When to Stuff Your Emotions

by Wendy Wolfe on July 8, 2015

As Highly Sensitive Empaths, we experience more emotions than the average person. When emotions are allowed to be felt and released, energy flows freely. When emotions are blocked or suppressed, they block the flow of vital energy.

We block emotions by habit or instinctual response. Learned habits come from our early childhood. As children we’re often shut down when expressing emotions. “Don’t cry or I’ll give you something to cry about.” “Big boys/girls don’t cry.” “Don’t be sad, you’ll make mommy/daddy sad.” “There, there don’t cry.”… and the list goes on. Suppression isn’t limited to sadness, grief or anger. Often children in amazing states of joy are told to “be quiet” or “simmer down”.

Emotions can also be repressed as an instinctual response to a perceived threat. Faced with a tiger, our ancestors would perish if they froze from fear. Instead, those who survived did so by repressing their fear and fleeing or fighting back. Deep within our primitive brain is a desire to repress fear and other emotions which the brain has determined could harm us if expressed.

Repression can be a form of survival.

The problem with repression…aside from keeping us from the whole human experience, is stuffed feelings are problematic. By not expressing the feeling as it surfaces we give it power. Stuffed tears become anxiety, anger or depression. When we suppress the energy of emotion it becomes stuck in our body. It creates physical, mental and energetic illness.

So it might surprise you that I would suggest there are times to block emotions. 

I did this the other day.  I’m sharing the story, the why and the outcome.

I was at a park next to the river with a friend (a first date).  We were sitting on a bench by a boat launch with a small inlet in front of us.  There were several Untitled designduck families hanging out on the land across the inlet about 20’ away.  A mother duck and three tiny ducklings swam into the inlet from the river.  I was watching them, noticing how much smaller her ducklings were than the others across from us.  Suddenly there was a splash and one of the ducklings was gone.  A large fish snatched the helpless little duckling taking it down into the murky water.  At first I wasn’t even sure what had transpired but when it hit me, it hit me like a punch to the gut.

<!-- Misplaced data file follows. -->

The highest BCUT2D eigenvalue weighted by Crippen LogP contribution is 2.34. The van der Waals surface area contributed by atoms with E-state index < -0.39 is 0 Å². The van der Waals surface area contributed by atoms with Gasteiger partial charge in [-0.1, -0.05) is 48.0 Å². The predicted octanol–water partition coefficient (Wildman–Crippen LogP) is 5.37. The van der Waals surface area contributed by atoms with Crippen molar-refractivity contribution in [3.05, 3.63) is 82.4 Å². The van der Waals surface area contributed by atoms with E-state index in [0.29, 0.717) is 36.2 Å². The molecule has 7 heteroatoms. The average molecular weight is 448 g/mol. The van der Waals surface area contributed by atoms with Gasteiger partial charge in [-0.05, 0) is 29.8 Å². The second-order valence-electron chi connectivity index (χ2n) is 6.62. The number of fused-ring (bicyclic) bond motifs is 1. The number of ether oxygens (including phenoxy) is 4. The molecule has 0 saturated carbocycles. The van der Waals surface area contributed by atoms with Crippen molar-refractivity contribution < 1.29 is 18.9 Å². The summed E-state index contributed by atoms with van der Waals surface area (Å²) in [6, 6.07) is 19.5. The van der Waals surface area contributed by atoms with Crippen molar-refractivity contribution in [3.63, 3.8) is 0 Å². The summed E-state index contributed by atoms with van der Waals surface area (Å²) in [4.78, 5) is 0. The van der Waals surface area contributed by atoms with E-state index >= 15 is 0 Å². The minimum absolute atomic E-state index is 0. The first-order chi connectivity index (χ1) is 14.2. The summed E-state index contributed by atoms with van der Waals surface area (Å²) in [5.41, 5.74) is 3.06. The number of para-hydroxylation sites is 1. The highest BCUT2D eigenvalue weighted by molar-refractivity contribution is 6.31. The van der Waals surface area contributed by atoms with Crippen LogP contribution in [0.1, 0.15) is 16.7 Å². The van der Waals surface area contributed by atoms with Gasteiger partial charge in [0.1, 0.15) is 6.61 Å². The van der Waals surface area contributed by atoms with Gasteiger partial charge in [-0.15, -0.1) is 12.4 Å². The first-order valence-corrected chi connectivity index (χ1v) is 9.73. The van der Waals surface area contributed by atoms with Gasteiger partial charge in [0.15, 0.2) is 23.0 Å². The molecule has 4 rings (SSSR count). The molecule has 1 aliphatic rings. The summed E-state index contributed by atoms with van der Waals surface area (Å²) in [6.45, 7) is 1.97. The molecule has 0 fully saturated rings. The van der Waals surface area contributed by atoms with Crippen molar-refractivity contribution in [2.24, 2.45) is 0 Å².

The mother duck scrambled up the rocky shoreline and was frantically trying to get her other two vulnerable ducklings to safety.  The spot where she went up was too high for the tiny ducklings so she led them to a lower area so they could join her.  I held my breath waiting for the ducklings to reach safety.  My friend was now also aware of the mother’s plight though he didn’t know the first one had been taken under.  Finally the defenseless ducklings got to a place where they could climb out and join their mother.  They tucked themselves safely under her staying close.

As you can imagine, this was hard to witness.  Even with a deep spiritual belief about the impermanence of physical bodies yet permanence of Spirit, witnessing this part of life was too much in the moment.  Kudos to my date for understanding this was hard for me (he gets brownie points for sure).  And even with his understanding and a brief discussion, I knew I wasn’t in a place to allow all of what I was feeling to surface.

And so I stuffed it. 

Throughout our lives there are times we need to suppress emotions. An experience like this can trigger an emotion already buried within.    I knew there was more to this than what had transpired and I made a conscious decision to short circuit the emotion.  I took some deep breaths allowing the immediate feeling to pass and made a promise to myself to come back to this later.  (Cause you know the ugly cry on the first date…not good.)

The next day, I found some quiet time to revisit the experience.  As torturous as this seems, I went back to the memory of the duckling.

This time I allowed all the feelings to surface.  I stayed completely present with the experience noticing all that I was feeling physically and emotionally.

I didn’t try to figure out what the attached buried emotion had been…not important.

I didn’t dramatize any of it. 

I allowed the energy of the emotion to have all the room it needed to expand and move out of me.  After about 15 minutes including tears, I felt a quiet peace.

These steps are basic to processing emotions.  When you’re sensitive, understanding this will make your life much easier. When we express and allow our emotions (either in the moment or soon thereafter) we reduce our anxiety, anger, depression, physical illness and pain.

Do you have questions about processing emotions?  Feel free to ask in the COMMENTS section below.

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{ 2 comments… read them below or add one }

suzanne July 9, 2015 at 2:13 pm

I sure relate to what you have shared! The hard part for me is that painful emotions are so difficult to “feel”. I tend to want to get away from the pain! Even just reading your experience with the little duckling was like a sucker punch to the gut!

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Wendy Wolfe July 10, 2015 at 12:05 am

You’re not alone. We instinctively resist feeling the painful emotions. Though when you begin to practice in little steps you retrain your system so the fear of feeling lessens. Thanks for sharing Suzanne.

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